- February 14, 2022
- Posted by: Amos Ekow Coffie
- Categories: Banking and Finance, Economics, FDI, Finance
Commercial operations at the heavily delayed Tema LNG import terminal are now expected to start-up in Q2 2022, which will position Ghana as a net importer of LNG.
According to reports in January 2022, shipments of LNG are expected to flow to the 2.0mtpa terminal by June 2022, having been severely delayed due to the Covid-19 pandemic.
Risks of further delay are notable, given the amount of false hope given to the project’s start-up date in recent years – the operator of the terminal, the Tema LNG Terminal Company (TLTC) indicated in January 2021 that the facility would be online by end-Q121, a timeline we were sceptical of, given Ghana’s previous history of undermined LNG projects and operational hurdles.
Fitch Solutions forecast Ghana’s net imports of LNG to reach 0.3bcm and 1.0bcm in 2022 and 2023 as the facility comes online, jumping to around 1.9bcm by the end of our 10-year forecast period to 2031. In May 2018, Ghana National Petroleum Corporation signed a cooperation agreement with Russia’s Rosneft to supply 1.7mtpa of LNG over 12 years.
However, it has since been announced that Shell will supply LNG to the facility. Shell and the TLTC have entered a 17-year terminal use agreement, where Shell will process up to 1.6mtpa of LNG through TLTC and then sell the processed natural gas supply to the GNPC under a gas sales agreement. The terminal will have the capacity to import around 2.0mtpa, which means that an additional 0.4mtpa of supplies will be open to negotiation or left free for spot deliveries.
LNG Facility To Offer Reliable Supply
Ghana – Gas Net Exports Forecast (2020-2031)
Note: negative implies imports; e/f = Fitch Solutions estimate/forecast. Source: EIA, Fitch Solutions
Plans are consideration by the Ghana National Petroleum Corporation to re-sell LNG throughout the Sub-Saharan Africa region, however, we remain bearish on these re-export plans due to the costly infrastructure needed to be constructed across the region. According to an interview featured in Bloomberg in January 2022 with the manager of GNPC Hamis Ussif, the company plans to re-export LNG in order to position Ghana as an energy hub for the region.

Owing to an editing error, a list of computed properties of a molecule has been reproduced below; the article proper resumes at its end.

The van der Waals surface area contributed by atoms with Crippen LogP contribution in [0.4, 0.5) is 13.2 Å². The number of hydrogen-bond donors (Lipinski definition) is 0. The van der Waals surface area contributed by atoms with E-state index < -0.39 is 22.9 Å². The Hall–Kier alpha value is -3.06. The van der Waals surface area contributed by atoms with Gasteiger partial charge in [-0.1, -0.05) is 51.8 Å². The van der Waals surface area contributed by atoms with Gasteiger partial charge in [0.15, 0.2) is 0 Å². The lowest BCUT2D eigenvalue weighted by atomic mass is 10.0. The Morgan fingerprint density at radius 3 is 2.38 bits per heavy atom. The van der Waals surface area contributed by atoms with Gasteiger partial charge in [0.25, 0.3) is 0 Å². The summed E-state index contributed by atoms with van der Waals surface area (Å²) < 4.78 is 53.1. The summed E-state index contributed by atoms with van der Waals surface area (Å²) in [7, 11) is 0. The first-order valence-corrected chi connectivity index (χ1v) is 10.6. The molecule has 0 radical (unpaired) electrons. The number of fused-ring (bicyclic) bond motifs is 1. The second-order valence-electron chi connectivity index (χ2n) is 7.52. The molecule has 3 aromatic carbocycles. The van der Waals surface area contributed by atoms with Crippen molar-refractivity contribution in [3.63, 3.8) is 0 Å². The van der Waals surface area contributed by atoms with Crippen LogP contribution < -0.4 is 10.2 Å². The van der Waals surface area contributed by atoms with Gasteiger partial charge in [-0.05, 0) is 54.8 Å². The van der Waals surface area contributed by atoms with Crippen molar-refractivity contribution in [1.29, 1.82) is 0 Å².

Under the plans, GNPC will buy LNG from the Tema facility and then transport it throughout SSA via pipelines, barges and trucks. While we forecast rising demand for gas across SSA over the long term, there remains a widespread lack of gas import, transport and storage infrastructure across the region. Indeed, Ghana and Cote D’Ivoire are the only two countries expected to be net importers of LNG during our 10-year forecast period to 2031.
Other markets across SSA either meet gas demand through their own domestic supply, or simply lack the necessary infrastructure for importing gas, meaning SSA’s gas demand will remain constrained until this dynamic can be shifted through new investment across the region. Consequently, Ghana’s re-export project will require a substantial amount of new infrastructure to be constructed across the SSA region, which is both costly and requires a substantial amount of time to build.